Tuesday, May 8, 2012

Richland Creek

I wanted to go camping last weekend, in order to enjoy the outdoors before the heat and humidity of summer settles in. Luckily, work kindly agreed to let me leave a bit early on Friday, and I immediately headed north into the Ozark Mountains. My destination was Richland Creek, which is perhaps one of the most scenic streams in all of the Ozarks. The stream, and its rugged beauty, are largely unspoiled. And it's just enough away from the beaten track that few people even know about it. It's a fairly large stream, and I hoped that there would still be some decent water in it, even with the distinct lack of recent rainfall.

The campground at Richland Creek had been closed for several years, after a landslide blocked access on Falling Water Road. But the landslide has been thankfully cleared away, and campers are again welcome at Richland. I eagerly headed up Falling Water Road, looking forward to the potential waterfalls along the way. Falling Water Road, is of course, very aptly named. It runs roughly parallel to Falling Water Creek, which in fact has several waterfalls on it. But the dry weather became all too apparent as I drove further on. There was barely any water falling in Falling Water Creek....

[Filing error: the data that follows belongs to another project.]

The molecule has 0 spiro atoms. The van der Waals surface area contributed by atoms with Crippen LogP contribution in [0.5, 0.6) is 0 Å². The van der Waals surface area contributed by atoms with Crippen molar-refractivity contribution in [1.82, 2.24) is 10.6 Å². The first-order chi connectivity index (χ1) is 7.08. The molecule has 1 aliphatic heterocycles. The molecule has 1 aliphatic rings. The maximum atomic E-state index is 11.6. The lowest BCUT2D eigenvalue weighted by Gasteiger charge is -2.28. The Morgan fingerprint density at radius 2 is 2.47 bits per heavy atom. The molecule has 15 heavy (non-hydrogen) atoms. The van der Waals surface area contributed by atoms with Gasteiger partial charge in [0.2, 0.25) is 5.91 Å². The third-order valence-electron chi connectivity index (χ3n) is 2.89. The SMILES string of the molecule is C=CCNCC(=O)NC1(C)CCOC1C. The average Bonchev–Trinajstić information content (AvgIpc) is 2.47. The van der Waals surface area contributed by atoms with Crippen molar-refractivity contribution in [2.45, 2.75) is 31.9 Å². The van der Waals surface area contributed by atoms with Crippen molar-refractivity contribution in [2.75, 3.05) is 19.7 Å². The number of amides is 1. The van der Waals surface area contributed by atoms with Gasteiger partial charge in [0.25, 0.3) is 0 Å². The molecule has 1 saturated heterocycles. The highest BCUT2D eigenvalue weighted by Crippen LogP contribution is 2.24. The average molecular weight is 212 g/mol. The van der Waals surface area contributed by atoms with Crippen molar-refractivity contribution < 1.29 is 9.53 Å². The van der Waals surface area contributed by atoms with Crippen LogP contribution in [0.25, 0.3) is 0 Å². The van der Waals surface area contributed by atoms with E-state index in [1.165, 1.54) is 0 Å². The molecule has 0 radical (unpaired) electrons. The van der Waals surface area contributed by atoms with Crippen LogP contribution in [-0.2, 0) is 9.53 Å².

I passed by the area of the landslide, and it's easy to see why it took the Forest Service so long to clear it. They pretty much took out every tree along the steep hillside above the road. It's now a grassy slope that angles down towards the road. It definitely sticks out from the rest of the drive, which is surrounded by thick forests. But as long as it keeps the road open, I guess I'm ok with it.

And pretty soon I reached the campground and claimed a spot. It was still about an hour or so before dark, so I hurried to gather some firewood for the night. I claimed some sticks and fallen tree limbs from the beds of poison ivy they were resting in, and then grabbed the camera gear and headed to the creek.

The water level was low, but it was still amazingly scenic. The creek flowed past huge boulders, and some small eddies and rapids. This was taken near the spot where Falling Water Creek flows into Richland Creek: P5040275

And another view, looking in the other direction:

I was standing on the top of a large rock taking pictures, when I noticed the light behind be starting to change. The hillside, in the distance downstream, began to be hit from the golden light of the setting sun. I hurried to move the camera and get a few shots. In the span of a few minutes, the light faded away.

I decided to call it a night and head back to the campsite. After carefully making my way past two other photographers (or their dog, which was growling at me), I left the creek and headed up the hill. I managed to get a fire going, and sat back to enjoy the night with a few cold drinks. But I couldn't enjoy the campfire too much (or drink too much), since the alarm clock was set to go off at 6:00 the next morning.....

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